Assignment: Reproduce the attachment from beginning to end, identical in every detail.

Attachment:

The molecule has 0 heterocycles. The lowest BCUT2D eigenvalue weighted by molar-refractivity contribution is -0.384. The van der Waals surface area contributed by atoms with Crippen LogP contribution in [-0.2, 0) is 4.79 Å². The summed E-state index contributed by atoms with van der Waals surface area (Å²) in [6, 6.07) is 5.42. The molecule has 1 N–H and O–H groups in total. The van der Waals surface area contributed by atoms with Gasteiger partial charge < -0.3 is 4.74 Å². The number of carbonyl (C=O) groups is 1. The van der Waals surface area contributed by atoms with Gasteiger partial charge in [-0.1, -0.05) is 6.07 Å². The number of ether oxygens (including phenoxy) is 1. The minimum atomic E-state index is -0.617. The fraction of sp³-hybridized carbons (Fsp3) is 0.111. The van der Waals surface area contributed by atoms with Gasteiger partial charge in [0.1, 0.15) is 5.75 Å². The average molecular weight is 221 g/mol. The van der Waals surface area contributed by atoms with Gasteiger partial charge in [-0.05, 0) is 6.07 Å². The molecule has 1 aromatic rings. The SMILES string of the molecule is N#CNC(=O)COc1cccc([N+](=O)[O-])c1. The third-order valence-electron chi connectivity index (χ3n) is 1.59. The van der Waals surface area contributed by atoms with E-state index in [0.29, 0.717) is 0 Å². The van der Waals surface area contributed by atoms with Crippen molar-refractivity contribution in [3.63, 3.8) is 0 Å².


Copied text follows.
The molecule has 0 heterocycles. The lowest BCUT2D eigenvalue weighted by molar-refractivity contribution is -0.384. The van der Waals surface area contributed by atoms with Crippen LogP contribution in [-0.2, 0) is 4.79 Å². The summed E-state index contributed by atoms with van der Waals surface area (Å²) in [6, 6.07) is 5.42. The molecule has 1 N–H and O–H groups in total. The van der Waals surface area contributed by atoms with Gasteiger partial charge < -0.3 is 4.74 Å². The number of carbonyl (C=O) groups is 1. The van der Waals surface area contributed by atoms with Gasteiger partial charge in [-0.1, -0.05) is 6.07 Å². The number of ether oxygens (including phenoxy) is 1. The minimum atomic E-state index is -0.617. The fraction of sp³-hybridized carbons (Fsp3) is 0.111. The van der Waals surface area contributed by atoms with Gasteiger partial charge in [0.1, 0.15) is 5.75 Å². The average molecular weight is 221 g/mol. The van der Waals surface area contributed by atoms with Gasteiger partial charge in [-0.05, 0) is 6.07 Å². The molecule has 1 aromatic rings. The SMILES string of the molecule is N#CNC(=O)COc1cccc([N+](=O)[O-])c1. The third-order valence-electron chi connectivity index (χ3n) is 1.59. The van der Waals surface area contributed by atoms with E-state index in [0.29, 0.717) is 0 Å². The van der Waals surface area contributed by atoms with Crippen molar-refractivity contribution in [3.63, 3.8) is 0 Å².